What does litigation funding mean to you?
Mark Beaumont dispels the myths around funding insolvency litigation.
Litigation funding means different things to different people. It’s a catch-all term that includes conditional fee agreements (CFAs), after-the-event (ATE) legal expenses insurance, damages based agreements (DBAs), work in progress (WIP) funding, disbursement funding and of course non-recourse third party funding. In addition to these options, there are also funds that take assignment of claims for an upfront fee or a share of recoveries made, or a combination of the two.
This means that there are options for virtually any claim arising from insolvency.
Options for funding litigation
You have choices whether you are seeking to close an appointment and want to release value from a series of small claims (of just tens of thousands of pounds) or need funding to pursue large scale and complicated actions across multiple jurisdictions. There are funding options for investigations, counsel opinions, forensic work and just about anything else. Cases can be funded from day one or just weeks before trial.
There’s more than a dozen ATE insurers in the market, and well over thirty funding providers – including the eight members of the Association of Litigation Funders, a voluntary body with its own code of conduct.
With such a wide range of options, and such strong competition for cases from funders, there is bound to be an awful lot of price competition in the market. Despite this, I hear far too often that “funders want 30%”.
In my experience, the 30% figure doesn’t reflect the reality of the market.
Is the funding deal structured for your best interests?
It is far more common for the funders’ return to rise over time, reflecting their increased investment and the higher risk should a case run all the way to trial. As well as changing returns on the actual investment amount, funders will also usually have a share of damages.
When a funder is entitled to a percentage share of recoveries the benefit to the client is that the funder’s interests become aligned with those of the client: Everyone wants as large a settlement or award as possible. If the funder’s returns are instead a fixed multiple of their investment, they might be keen for a case to settle at a lower level than the client might like: because a low settlement might be enough to meet the funder’s expected returns.
Structuring a funding deal at the outset to align all interests as best as possible is crucial.
Get litigation funding options that align to your needs
The percentage return to a funder does not have to be fixed. It can change over time and it can also move in relation to the recovery made: For example, it may on occasion be preferable to have a funder take a larger share of a bigger settlement. This could be used to motivate your funder to play the long game rather than be willing to accept a low offer made early in the process.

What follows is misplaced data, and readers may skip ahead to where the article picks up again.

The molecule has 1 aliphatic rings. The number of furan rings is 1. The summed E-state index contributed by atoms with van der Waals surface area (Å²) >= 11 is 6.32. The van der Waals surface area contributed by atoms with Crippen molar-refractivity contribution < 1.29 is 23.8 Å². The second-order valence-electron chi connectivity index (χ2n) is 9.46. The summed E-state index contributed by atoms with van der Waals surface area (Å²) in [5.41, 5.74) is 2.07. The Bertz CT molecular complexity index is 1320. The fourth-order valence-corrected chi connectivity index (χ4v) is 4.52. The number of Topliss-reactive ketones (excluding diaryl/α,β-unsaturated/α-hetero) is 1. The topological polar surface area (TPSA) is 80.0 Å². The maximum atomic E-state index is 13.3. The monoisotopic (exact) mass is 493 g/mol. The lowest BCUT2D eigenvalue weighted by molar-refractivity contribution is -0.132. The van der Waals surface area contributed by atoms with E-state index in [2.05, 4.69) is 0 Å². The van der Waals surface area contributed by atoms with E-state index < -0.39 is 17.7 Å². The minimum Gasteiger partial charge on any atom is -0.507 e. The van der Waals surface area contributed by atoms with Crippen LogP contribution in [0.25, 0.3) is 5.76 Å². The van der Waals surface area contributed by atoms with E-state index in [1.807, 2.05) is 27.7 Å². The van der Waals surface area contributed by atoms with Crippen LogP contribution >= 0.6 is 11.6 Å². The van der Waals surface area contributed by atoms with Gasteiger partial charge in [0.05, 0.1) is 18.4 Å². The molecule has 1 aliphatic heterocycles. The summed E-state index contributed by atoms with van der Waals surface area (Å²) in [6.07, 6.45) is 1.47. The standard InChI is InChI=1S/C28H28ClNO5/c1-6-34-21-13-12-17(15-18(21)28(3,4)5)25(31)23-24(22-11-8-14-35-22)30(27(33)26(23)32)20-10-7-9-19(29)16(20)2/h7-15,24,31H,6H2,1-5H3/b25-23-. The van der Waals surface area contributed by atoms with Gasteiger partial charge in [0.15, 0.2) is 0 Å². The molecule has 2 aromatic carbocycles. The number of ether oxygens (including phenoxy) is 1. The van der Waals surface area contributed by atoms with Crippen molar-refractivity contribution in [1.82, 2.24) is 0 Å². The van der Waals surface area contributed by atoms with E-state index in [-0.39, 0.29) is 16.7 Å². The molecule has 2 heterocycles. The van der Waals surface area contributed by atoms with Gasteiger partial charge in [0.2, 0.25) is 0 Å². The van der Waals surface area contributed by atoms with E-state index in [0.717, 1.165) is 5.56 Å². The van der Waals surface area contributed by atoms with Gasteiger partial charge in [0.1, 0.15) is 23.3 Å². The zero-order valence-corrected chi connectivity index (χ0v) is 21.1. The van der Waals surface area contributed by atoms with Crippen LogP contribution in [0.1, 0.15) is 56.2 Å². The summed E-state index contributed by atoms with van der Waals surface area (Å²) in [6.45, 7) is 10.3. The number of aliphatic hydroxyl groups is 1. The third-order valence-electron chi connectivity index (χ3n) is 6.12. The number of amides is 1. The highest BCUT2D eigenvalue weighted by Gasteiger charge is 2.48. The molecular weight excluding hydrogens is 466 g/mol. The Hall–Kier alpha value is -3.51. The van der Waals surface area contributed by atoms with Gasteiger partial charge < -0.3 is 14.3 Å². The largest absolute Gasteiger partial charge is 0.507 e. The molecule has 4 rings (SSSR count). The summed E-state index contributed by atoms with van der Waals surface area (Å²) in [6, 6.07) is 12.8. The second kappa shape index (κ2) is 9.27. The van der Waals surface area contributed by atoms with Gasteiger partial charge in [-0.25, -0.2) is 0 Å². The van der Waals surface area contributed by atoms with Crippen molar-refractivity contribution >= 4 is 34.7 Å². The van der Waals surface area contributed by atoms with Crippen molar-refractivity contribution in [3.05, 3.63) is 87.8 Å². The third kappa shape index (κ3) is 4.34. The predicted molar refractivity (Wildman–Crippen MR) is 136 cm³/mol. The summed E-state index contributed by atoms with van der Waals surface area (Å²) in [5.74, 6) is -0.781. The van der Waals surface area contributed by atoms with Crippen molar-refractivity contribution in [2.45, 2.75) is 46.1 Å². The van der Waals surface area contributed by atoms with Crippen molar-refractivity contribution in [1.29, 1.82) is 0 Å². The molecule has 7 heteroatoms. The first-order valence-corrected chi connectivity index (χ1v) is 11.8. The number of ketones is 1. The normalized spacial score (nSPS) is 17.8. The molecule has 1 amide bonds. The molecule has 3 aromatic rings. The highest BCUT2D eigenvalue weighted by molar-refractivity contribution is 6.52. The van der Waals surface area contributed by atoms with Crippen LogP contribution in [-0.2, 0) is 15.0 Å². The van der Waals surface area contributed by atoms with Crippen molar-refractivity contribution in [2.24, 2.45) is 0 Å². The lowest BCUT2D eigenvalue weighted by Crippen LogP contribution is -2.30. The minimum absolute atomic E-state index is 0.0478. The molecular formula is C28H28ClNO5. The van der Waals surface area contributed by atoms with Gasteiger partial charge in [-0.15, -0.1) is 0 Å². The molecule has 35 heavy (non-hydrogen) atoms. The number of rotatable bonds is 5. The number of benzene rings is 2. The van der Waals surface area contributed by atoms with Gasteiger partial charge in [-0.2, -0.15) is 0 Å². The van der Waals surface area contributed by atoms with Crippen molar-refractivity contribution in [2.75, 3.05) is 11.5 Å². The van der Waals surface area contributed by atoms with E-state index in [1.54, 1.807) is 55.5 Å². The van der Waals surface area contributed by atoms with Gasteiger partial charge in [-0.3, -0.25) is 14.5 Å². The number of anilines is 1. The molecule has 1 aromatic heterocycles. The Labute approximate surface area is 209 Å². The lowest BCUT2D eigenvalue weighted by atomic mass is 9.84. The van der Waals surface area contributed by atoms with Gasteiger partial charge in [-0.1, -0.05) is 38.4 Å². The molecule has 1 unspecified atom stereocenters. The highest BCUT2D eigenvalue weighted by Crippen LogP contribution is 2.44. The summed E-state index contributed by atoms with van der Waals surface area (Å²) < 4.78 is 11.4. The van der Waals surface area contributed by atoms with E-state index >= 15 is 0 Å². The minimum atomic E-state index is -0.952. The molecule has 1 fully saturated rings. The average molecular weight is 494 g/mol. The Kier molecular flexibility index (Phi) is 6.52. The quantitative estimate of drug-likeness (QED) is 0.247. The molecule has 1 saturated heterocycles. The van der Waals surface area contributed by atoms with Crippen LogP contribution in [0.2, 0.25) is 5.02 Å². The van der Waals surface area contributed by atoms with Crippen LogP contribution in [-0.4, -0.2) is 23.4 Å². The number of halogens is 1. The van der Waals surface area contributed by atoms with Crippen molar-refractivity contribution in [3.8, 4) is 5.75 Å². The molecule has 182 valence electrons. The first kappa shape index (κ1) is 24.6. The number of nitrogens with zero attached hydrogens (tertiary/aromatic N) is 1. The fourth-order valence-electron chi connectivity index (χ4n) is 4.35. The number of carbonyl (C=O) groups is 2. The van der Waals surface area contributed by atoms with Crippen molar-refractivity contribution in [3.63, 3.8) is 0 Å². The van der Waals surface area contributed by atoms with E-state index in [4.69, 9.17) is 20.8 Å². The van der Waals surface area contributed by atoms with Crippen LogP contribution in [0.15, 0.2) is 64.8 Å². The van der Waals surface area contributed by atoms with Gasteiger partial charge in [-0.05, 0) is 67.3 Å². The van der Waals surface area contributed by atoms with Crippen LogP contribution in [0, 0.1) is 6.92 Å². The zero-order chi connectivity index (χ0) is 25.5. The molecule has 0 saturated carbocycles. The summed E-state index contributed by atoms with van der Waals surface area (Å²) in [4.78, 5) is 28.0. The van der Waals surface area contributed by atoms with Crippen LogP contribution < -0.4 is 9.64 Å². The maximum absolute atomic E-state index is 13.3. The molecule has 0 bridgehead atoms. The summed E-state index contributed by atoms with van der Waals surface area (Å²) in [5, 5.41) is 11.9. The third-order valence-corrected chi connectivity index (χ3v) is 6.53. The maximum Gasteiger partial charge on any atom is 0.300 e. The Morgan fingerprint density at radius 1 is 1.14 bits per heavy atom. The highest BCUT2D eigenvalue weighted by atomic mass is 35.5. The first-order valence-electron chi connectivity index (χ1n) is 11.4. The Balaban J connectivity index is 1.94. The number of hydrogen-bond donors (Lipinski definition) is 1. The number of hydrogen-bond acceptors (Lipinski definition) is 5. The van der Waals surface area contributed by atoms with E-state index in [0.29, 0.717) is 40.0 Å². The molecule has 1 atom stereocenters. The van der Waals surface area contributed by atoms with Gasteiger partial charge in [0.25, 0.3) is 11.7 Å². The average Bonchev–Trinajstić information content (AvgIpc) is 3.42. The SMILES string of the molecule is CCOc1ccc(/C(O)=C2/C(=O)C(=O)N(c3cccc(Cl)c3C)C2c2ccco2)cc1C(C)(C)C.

There are vastly different approaches taken to deal structures, and the impact on returns can accordingly be just as large. Despite this, many lawyers only submit cases to one or two funders rather than seeking the best possible deal.
I do wonder at times what this approach might mean for future professional negligence claims…
Getting the best litigation funding options
I find IPs are generally very open about their thinking when it comes to choosing law firms to instruct. It is no secret that reciprocal relationships are important, alongside many other factors. It will therefore come as no surprise that lawyers have similar considerations when choosing funders to work with. Does this approach get the best deal for creditors? Does it ensure that the IPs fees are considered too, or is it just the lawyers that will be funded? Will it be the best deal for creditors? Is there any way of showing that the market has been tested, should creditors enquire?
It can also be helpful to have options to put to creditors. For example, a package could be put together that allows creditors to part-fund the claim to a fixed level. This would give creditors certainty over their investment, whilst also minimising the need for third party funding. It may be much easier to access funds from creditors if at the same time you can show how the case can be funded through to conclusion without asking them for further funds in six months’ time.
To summarise, the market for funding (in all its guises) is evolving rapidly and creating better and more affordable options for insolvency disputes of all descriptions. This creates opportunities to pursue cases that might have previously withered on the vine. But a wider range of options brings its own challenges and insolvency litigators may not be best placed to navigate the funding market on your behalf.
To put it another way, do you instruct an insurance lawyer to broker your professional indemnity insurance renewal?
Mark Beaumont is co-founder of Annecto Legal Ltd, an FSA regulated, full market broker accessing litigation funding and ATE insurance for a wide range of insolvency related disputes.
This article originally appeared in Recovery Magazine in May 2017.